Monday, November 27, 2017

Lessons for Teachers #7: Five Cheating Anecdotes

To close out the topic of cheating in this series, here are a few cheating-related anecdotes from my years teaching Latin.

1. in flagrante delicto

One of the most memorable incidents occurred early in my teaching career when a student tried to cheat using his cell phone. When I walked toward him he proceeded, hilariously frantic, to pull the phone out from its hidden position, rip off its cover, and pluck out the battery. Even he chuckled when he realized what he had done. I wish I had taken the opportunity to teach the phrase in flagrante delicto.

2. A Pair of Nickers

I once taught two juniors who were thick as thieves and, as I look back, alarmingly devious. When I contemplate their antics, today I would cross the street to avoid them. The catch is that one had a grade of A and the other was failing, with the former abetting the other. As a neophyte teacher I fell prey to some clever gimmicks. The funniest was when the failing student completed a test so sloppily that it was illegible and who, when questioned, replied that he completed the test with a monstrously broken pencil, which he produced in all its mangled glory. The worst scam was when that same student didn't hand in a test and alleged I had lost it. Both I and an administrator were taken aback at his temerity.

Eventually I had them figured out, but in the end they got the better of me when they conspired to cheat during the final exam, correctly surmising that they could pull the wool over the eyes of the proctor. The failing student hadn't passed many tests that year, but he did manage to score 100% on the final!

3. New Leaves

The same year I taught the above juniors I caught two freshman cheating a few weeks before the end of the year. My clever ruse, of which I was very proud, was that, having spied their cheating off of paper on their seats, I would ask them to get up and open a window. They were, in fact, good kids who had made a bad choice to cheat but they were not deceitful by nature, so when I deployed my scheme they complied and let the chips fall. They were mortified and apologized repeatedly and profusely, but they grew up to be gentleman and scholars I'm proud to have taught.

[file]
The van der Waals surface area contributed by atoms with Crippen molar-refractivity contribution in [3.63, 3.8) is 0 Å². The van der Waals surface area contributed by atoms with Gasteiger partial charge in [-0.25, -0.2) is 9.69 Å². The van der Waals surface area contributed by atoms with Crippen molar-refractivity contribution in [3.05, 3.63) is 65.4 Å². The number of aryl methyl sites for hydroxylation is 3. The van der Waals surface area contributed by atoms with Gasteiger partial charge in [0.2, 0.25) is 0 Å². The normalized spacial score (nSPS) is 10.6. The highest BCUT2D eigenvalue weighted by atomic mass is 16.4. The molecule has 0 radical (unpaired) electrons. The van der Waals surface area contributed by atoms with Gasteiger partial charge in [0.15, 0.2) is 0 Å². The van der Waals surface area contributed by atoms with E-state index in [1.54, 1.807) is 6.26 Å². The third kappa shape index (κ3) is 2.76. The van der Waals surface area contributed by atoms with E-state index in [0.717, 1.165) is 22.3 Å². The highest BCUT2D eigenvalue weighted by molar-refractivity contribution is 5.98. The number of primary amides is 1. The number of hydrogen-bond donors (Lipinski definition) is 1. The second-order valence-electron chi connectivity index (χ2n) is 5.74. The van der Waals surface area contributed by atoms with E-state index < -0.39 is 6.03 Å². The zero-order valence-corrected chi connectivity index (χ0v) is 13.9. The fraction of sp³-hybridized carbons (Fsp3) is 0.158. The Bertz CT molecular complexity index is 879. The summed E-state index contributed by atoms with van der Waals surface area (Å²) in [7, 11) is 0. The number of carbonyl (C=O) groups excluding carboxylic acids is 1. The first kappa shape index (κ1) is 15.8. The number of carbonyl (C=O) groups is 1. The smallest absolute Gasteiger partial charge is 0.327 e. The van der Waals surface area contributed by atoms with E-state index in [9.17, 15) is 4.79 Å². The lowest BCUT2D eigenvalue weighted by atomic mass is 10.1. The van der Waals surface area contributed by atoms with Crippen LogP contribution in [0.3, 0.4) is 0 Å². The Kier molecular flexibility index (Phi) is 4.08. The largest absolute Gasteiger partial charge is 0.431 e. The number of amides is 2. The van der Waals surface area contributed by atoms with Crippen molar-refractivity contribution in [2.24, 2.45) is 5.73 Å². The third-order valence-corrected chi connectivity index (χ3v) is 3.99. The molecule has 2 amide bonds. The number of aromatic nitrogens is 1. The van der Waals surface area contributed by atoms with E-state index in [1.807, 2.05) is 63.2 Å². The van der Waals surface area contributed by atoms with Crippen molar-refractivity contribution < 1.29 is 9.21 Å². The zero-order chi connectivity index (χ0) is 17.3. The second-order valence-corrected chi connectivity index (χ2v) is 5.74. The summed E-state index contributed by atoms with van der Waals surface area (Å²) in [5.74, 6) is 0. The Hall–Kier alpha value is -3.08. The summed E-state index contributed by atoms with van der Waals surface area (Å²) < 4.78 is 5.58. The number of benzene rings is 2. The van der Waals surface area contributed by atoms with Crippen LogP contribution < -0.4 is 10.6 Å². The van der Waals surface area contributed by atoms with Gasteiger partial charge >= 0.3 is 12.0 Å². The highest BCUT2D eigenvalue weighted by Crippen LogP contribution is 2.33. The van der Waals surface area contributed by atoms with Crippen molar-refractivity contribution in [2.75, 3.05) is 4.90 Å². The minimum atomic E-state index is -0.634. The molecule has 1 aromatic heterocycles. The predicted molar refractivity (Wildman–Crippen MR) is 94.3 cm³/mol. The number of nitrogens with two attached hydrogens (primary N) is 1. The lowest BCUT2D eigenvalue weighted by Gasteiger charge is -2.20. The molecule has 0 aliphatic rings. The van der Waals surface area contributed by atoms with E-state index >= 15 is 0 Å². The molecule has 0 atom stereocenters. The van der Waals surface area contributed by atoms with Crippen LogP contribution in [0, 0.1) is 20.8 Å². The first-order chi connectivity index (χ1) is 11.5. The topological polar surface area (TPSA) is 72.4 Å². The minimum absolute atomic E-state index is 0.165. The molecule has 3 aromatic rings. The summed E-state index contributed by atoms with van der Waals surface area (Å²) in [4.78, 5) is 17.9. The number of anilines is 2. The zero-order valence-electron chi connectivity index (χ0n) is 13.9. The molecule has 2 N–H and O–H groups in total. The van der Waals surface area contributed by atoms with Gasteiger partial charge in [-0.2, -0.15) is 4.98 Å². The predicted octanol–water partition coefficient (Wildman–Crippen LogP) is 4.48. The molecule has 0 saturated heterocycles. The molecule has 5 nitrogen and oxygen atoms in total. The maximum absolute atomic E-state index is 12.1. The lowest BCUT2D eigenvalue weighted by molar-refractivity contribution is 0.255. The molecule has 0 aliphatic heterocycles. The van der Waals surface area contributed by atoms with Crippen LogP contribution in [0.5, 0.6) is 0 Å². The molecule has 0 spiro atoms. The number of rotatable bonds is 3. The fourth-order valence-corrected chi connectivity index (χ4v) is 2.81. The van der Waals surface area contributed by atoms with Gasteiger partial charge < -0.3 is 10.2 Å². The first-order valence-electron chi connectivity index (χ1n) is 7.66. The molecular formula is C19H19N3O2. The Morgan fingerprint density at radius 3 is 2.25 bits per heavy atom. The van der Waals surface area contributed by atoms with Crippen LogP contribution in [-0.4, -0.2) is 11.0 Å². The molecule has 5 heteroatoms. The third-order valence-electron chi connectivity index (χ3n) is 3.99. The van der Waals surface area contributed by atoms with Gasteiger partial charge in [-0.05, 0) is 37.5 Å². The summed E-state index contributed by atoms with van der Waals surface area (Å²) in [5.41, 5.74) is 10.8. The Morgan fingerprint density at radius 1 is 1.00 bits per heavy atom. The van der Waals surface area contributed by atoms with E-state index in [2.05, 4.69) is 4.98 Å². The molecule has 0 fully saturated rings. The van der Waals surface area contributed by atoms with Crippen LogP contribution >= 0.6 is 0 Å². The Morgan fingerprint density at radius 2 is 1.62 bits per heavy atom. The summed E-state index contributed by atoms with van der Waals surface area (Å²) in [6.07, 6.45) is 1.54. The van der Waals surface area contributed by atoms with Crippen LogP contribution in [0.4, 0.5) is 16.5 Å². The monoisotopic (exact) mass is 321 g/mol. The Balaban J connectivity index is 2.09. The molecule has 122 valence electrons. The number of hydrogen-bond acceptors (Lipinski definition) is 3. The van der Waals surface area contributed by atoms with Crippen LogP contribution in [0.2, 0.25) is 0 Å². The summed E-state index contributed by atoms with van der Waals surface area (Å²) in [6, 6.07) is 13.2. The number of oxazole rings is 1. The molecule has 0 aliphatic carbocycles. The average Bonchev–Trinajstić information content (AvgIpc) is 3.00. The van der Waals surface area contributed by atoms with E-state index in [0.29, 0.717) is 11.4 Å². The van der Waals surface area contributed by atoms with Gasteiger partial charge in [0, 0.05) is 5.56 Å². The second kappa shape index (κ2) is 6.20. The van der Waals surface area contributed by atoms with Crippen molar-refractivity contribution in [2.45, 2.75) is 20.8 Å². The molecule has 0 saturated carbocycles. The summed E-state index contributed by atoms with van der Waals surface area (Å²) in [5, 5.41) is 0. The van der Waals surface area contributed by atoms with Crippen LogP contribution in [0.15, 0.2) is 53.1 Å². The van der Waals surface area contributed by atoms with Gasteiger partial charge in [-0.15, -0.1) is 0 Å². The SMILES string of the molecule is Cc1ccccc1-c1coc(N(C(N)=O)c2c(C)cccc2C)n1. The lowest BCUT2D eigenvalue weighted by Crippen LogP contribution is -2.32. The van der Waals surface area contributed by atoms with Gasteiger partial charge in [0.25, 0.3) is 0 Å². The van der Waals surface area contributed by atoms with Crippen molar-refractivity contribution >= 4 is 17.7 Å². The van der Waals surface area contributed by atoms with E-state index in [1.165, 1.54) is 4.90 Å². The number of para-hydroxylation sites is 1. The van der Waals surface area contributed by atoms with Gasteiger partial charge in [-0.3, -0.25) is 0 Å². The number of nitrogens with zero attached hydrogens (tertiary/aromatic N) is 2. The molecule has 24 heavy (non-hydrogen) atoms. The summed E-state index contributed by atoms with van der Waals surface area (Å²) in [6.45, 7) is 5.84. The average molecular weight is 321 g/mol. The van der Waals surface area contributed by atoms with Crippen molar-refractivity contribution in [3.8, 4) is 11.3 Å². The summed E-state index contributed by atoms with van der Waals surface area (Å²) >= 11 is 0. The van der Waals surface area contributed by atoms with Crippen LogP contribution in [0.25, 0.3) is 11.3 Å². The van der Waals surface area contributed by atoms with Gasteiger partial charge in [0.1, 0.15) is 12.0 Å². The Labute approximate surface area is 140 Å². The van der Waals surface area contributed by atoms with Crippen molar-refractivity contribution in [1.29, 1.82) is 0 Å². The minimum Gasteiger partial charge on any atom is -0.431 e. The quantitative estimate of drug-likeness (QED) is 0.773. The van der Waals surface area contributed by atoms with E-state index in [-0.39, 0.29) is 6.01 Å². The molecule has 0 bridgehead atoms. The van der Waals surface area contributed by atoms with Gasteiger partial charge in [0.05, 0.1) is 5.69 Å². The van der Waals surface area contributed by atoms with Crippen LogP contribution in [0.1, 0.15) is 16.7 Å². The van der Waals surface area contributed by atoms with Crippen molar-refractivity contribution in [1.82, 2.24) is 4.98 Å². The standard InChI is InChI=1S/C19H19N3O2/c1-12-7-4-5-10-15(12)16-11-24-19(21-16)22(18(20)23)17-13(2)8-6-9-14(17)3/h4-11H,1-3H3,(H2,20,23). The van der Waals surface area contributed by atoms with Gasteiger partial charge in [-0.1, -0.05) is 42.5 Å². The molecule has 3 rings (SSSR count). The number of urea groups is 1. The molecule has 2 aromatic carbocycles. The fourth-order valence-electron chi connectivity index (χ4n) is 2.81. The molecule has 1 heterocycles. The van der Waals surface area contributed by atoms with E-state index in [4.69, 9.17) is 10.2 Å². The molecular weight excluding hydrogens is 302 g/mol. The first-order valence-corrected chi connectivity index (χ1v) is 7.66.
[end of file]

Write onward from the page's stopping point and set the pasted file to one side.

4. Lost Keys

I handed out the key with the test not once, but twice. The first time it was promptly returned to me by a first rate student who was holding it at a distance, averting his eyes. His integrity impressed the whole class. He also was, I think, one of the best students and young men who walked through the doors of that school in my years there.

Now for the cheating. The second time I handed out the key I had to retrieve it, but also from an A+ student. He was otherwise a good kid, but he had that key tucked under his test and blushed when I came to get it. Still disappoints me.

5. Quintus Cicero's Guide to Engineering

At the very beginning of one student's freshman year, I accidentally left review material projected on the board as I handed out the quiz. It was the frantic attempt of this student greedily copying down answers that alerted me to my error.

Later, in his junior year, I returned a guided reading assignment on Cicero. All the student had to do was fill in the blanks of a summary of an article on Cicero. The article included a comment on Quintus Cicero, the brother of the famous orator, and the pamphlet Quintus had written about how to get elected, aka the process of electioneering.

I had known something odd was going on with the take-home assignments, but I could not pin down exactly what it was until I graded the project of this particular student, who had filled in one particular blank, "Cicero's brother Quintus wrote a guide to engineering for his brother..."

Upon reading that I realized that the odd answers I had been noticing on the projects were the results of students copying the work of others, but misreading their sloppy handwriting and thus writing down answers that read as nonsense in the context.

If there is an upside to cheating it is that the results are usually futile and quite funny.

No comments:

Post a Comment